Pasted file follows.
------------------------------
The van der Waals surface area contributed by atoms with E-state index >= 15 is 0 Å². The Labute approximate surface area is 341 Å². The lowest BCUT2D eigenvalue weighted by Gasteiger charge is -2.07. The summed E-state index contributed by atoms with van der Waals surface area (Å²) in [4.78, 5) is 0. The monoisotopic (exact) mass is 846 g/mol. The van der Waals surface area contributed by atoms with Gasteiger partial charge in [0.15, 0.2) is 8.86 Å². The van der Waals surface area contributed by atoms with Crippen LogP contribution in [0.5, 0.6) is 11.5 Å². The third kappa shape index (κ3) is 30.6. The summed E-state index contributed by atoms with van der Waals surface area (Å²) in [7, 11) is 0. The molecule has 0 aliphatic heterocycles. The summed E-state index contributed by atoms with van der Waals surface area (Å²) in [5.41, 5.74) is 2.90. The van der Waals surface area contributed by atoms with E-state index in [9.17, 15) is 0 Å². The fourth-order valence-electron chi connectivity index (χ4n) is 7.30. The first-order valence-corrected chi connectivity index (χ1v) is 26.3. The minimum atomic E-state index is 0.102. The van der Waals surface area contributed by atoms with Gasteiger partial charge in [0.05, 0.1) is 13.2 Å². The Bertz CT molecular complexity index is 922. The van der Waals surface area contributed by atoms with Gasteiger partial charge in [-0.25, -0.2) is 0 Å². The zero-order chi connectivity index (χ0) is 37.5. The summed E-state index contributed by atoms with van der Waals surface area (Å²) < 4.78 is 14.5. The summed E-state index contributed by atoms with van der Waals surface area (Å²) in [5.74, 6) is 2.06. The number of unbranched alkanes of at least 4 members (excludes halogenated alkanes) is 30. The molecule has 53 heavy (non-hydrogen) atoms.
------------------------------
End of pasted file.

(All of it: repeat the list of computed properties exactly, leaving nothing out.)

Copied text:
The van der Waals surface area contributed by atoms with E-state index >= 15 is 0 Å². The Labute approximate surface area is 341 Å². The lowest BCUT2D eigenvalue weighted by Gasteiger charge is -2.07. The summed E-state index contributed by atoms with van der Waals surface area (Å²) in [4.78, 5) is 0. The monoisotopic (exact) mass is 846 g/mol. The van der Waals surface area contributed by atoms with Gasteiger partial charge in [0.15, 0.2) is 8.86 Å². The van der Waals surface area contributed by atoms with Crippen LogP contribution in [0.5, 0.6) is 11.5 Å². The third kappa shape index (κ3) is 30.6. The summed E-state index contributed by atoms with van der Waals surface area (Å²) in [7, 11) is 0. The molecule has 0 aliphatic heterocycles. The summed E-state index contributed by atoms with van der Waals surface area (Å²) in [5.41, 5.74) is 2.90. The van der Waals surface area contributed by atoms with E-state index in [9.17, 15) is 0 Å². The fourth-order valence-electron chi connectivity index (χ4n) is 7.30. The first-order valence-corrected chi connectivity index (χ1v) is 26.3. The minimum atomic E-state index is 0.102. The van der Waals surface area contributed by atoms with Gasteiger partial charge in [0.05, 0.1) is 13.2 Å². The Bertz CT molecular complexity index is 922. The van der Waals surface area contributed by atoms with Gasteiger partial charge in [-0.25, -0.2) is 0 Å². The zero-order chi connectivity index (χ0) is 37.5. The summed E-state index contributed by atoms with van der Waals surface area (Å²) < 4.78 is 14.5. The summed E-state index contributed by atoms with van der Waals surface area (Å²) in [5.74, 6) is 2.06. The number of unbranched alkanes of at least 4 members (excludes halogenated alkanes) is 30. The molecule has 53 heavy (non-hydrogen) atoms.